Those of you who reported vision problems in blog posts and RxISK Reports have made RxISK a leading player when it comes to drugs and vision, particularly involving antidepressants. Your reports are more illuminating than those belonging to the Food and Drug Administration (FDA). You have shown that vision problems can start on stopping treatment and endure for months or years afterwards – the way PSSD and other withdrawal problems linked to these drugs can endure.
We were puzzled by how difficult it was to find an ophthalmologist willing to cooperate on writing a paper on these reports. It took time for us to realize that few of them know anything about this area. Vision doctors may ask you about any drugs you are on, but they don’t seem to notice patterns in the responses you give them, nor does the coin drop that asking you for more details about your experience on these drugs might be fascinating for them and you.
We have had some reports of vision issues on isotretinoin (Accutane) used for acne. RxISK users, like you, have drawn our attention to warnings from the US and UK aviation authorities who both say it can cause post-treatment night blindness:
UK Civil Aviation Authority – Isotretinoin Policy
“Additionally, dark adaptation may be affected permanently in some individuals.”
Federal Aviation Administration: Acne Medications
“This medication can be associated with vision and psychiatric side effects of aeromedical concern – specifically decreased night vision/ night blindness and depression. These side-effects can occur even after cessation of isotretinoin.”
Your dermatologist is even less likely to tell you about these effects than they are to tell you about the sexual or suicidal effects of isotretinoin. Visiting our website may help you confirm the fact that you are not going mad, but whether you will be able to get your dermatologist onside is another matter. Maybe if you tell him that some of the pigments found in the eye that give us color vision are also found in skin, you might open his eyes to the idea that working with rather than against you might be a good idea.
Your input has led to the idea of a Vision Zone for anyone to explore and chase things. The range of vision issues and drugs that trigger them in FDA’s database may stimulate ideas that may seem wild to eye experts but which RxISK might be able to help you shape further or connect to other phenomena these drugs cause.
Our peer-reviewed article
In 2022, we collaborated with an experienced consultant ophthalmologist to publish a peer-reviewed study of adverse events reports involving antidepressants and vision problems. We also included a brief analysis of visual and eye related adverse effects from Study 329, a randomized controlled trial involving paroxetine and imipramine.
See Development and persistence of patient-reported visual problems associated with serotonin reuptake inhibiting antidepressants. A summary of the main findings are:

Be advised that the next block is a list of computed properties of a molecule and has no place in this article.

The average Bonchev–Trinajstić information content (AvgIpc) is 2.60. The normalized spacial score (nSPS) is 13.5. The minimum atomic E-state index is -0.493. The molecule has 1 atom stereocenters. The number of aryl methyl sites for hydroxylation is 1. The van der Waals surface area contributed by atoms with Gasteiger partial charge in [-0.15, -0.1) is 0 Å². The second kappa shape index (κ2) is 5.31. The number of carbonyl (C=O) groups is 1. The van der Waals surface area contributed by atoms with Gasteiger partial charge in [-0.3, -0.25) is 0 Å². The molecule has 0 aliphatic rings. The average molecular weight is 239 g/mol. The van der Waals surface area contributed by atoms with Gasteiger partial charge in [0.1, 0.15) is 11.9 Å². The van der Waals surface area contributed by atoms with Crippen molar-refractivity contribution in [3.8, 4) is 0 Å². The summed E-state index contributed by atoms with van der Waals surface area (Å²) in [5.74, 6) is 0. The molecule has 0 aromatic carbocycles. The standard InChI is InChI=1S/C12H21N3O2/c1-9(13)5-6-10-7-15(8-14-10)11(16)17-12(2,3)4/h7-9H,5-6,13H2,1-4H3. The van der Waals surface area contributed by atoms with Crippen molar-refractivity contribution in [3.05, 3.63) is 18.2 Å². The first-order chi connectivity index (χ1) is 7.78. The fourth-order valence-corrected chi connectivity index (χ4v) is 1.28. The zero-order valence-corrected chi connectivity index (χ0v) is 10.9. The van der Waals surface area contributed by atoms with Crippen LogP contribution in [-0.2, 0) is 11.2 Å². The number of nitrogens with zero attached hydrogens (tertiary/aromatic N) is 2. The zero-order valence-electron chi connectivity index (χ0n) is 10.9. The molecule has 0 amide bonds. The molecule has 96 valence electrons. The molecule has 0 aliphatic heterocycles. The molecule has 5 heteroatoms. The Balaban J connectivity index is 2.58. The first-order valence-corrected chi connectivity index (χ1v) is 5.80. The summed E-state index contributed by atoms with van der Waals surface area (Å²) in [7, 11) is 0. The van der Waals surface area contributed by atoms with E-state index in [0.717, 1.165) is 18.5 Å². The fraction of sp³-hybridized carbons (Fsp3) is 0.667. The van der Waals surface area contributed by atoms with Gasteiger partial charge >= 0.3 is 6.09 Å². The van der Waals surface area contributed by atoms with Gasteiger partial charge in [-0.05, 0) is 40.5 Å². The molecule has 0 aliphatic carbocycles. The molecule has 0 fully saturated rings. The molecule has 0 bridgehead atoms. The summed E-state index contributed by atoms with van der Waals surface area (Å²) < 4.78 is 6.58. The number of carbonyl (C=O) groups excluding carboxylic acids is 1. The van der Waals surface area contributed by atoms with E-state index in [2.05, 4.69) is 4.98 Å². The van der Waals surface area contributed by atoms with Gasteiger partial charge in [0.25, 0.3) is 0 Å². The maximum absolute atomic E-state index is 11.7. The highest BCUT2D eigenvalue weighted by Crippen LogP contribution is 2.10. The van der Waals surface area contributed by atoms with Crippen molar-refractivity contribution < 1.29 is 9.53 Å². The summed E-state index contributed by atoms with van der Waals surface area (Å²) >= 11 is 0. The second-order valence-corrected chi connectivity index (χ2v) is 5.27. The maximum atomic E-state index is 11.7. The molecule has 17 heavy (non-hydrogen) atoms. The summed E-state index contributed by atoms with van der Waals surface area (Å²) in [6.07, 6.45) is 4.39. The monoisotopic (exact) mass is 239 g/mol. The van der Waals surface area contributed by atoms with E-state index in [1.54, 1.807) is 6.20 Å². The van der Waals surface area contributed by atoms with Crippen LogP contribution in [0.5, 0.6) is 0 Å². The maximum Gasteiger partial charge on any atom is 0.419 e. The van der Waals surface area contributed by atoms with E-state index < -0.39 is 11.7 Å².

- Serotonin reuptake inhibiting antidepressants are associated with a wide range of reported adverse visual effects which, in some cases, may be long-lasting after discontinuation of the drug.
- Night blindness may be a more widespread effect within this group of medications than is currently indicated.
- Possible link between these medications and visual snow syndrome.
A colleague highlighted our study in a letter which was published in the journal, “Eye” – the official journal of the Royal College of Ophthalmologists. See Comment on ‘visual snow syndrome and migraine: a review’.
Featured blog posts
Below is a selection of vision-related blog posts.
The title of this post is slightly misleading. It features two people describing visual problems after stopping antidepressants – one with visual snow syndrome and the other describing “floaters” that couldn’t be detected by examination.
This post describes the announcement of a possible treatment for visual snow syndrome, developed by Dr. Terry Tsang and Dr. Charles Shidlofsky. We understand from the Visual Snow Institute that the treatment is aimed at helping symptoms regardless of the origin of the condition.
A walkthrough of our 2022 study as well as information about electroretinogram (ERG) testing. This blog post is worth reading even if you’ve read the published article.
Someone describes their experience of vision problems after stopping an SSRI, and outlines a possible test.
Below is a brief list of visual terms which may help you when looking up these issues:
- Diplopia – double vision
- Metamorphopsia – straight lines appear curved
- Night blindness or nyctalopia – difficult seeing in low light
- Oscillopsia – false perception of movement
- Palinopsia – afterimages
- Photophobia – light sensitivity
- Photopsia – flashes
- Visual snow – flickering dots in front of the eyes
Enter the name of a medication in the box below to see a list of vision-related adverse events that have been reported to the Food and Drug Administration (FDA).
Please note that instead of “afterimages” or “palinopsia”, the FDA database appears to use the term “visual perseveration”.
We have more tools to look up adverse event reports on our Drug Search page.
You might also want to enter the name of a drug or side effect in the website search box at the bottom of the page. This will search our website for any related content.
Other side effects
Check out our other zones:
Are you experiencing a drug side effect?
Get your free RxISK Report to find out